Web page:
Denker v. Zero Waste Recycling, LLC
ORDER granting in part and denying in part 5 Motion to Dismiss. The Court further directs Defendant to file, within seven (7) days of the entry of this Order, an amended counterclaim for conversion premised on the alleged overpayment of wages. Plaintiff may file a Motion to Dismiss Defendants conversion claim within seven (7) days of the filing of Defendants Amended Counterclaim. Signed by District Judge Frank D. Whitney on 4/28/21. (clc)
UNITED STATES DISTRICT COURT
WESTERN DISTRICT OF NORTH CAROLINA
DOCKET NO. 3:20-cv-00660-FDW-DCK
ZERO WASTE RECYCLING, LLC,
THIS MATTER is before the Court on Plaintiff Randy Denker’s Motion to Dismiss, (Doc.
No. 5), Defendant Zero Waste Recycling, LLC’s (“Zero Waste Recycling”) Counterclaims, (Doc.
No. 3), pursuant to Federal Rules of Civil Procedure 12(b)(1), 12(b)(6), and 9(b). The Court has
reviewed Plaintiff’s Motion and Brief in Support, (Doc. Nos. 5, 6), Defendant’s Response in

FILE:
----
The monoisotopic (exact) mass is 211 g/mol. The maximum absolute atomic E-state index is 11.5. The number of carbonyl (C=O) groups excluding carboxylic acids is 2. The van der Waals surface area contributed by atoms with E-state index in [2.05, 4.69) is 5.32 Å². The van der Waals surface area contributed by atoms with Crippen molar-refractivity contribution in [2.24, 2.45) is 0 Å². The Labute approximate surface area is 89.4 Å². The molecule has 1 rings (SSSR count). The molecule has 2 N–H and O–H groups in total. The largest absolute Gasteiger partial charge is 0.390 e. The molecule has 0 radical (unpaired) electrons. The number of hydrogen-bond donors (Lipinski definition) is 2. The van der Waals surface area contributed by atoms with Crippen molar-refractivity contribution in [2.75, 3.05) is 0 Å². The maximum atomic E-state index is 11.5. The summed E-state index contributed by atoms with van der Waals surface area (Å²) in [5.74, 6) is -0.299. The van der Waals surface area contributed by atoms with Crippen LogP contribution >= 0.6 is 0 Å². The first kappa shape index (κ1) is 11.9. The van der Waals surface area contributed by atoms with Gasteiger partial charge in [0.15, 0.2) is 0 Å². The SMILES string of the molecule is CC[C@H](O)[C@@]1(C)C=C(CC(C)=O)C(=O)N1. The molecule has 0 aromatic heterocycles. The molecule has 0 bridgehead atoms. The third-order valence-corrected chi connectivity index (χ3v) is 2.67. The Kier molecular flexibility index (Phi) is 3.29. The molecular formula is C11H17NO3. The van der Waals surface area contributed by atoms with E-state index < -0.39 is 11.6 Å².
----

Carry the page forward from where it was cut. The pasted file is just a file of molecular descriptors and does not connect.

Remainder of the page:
Opposition, (Doc. No. 7), and Plaintiff’s Reply, (Doc. No. 8). Accordingly, for the reasons detailed
below, Plaintiff’s Motion to Dismiss Defendant’s Counterclaims is GRANTED IN PART AND
DENIED IN PART.
On November 25, 2020, Randy Denker (“Plaintiff”) filed this lawsuit against Zero Waste
Recycling (“Defendant”) for Defendant’s alleged violations of the federal Fair Labor Standards
Act (“FLSA”).1 (Doc. No. 1). Defendant timely Answered and included in its Answer three
counterclaims against Plaintiff for fraud, conversion, and breach of contract. (Doc. No. 3). Plaintiff
Although Zero Waste Recycling refers to itself as “Counter-Plaintiff” in its Counter Complaint, in order to avoid
any potential confusion, the Court will refer to Randy Denker as Plaintiff and Zero Waste Recycling as Defendant.
filed a Motion to Dismiss Defendant’s Counterclaims, (Doc. No. 5), and the allegations pertinent
to Plaintiff's Motion are set forth below.2
Plaintiff Randy Denker is a citizen and resident of North Carolina. (Doc. No. 1). Defendant
provides commercial and industrial recycling services. (Doc. No. 3, p. 5). Plaintiff allegedly
worked for Defendant from 2017 until Plaintiff resigned in 2020. Id. at p. 2. During his
employment with Defendant, Plaintiff allegedly worked as both a driver and a mechanic. Id. at
p. 5. Plaintiff was generally paid an hourly rate for his services, but Defendant alleges Plaintiff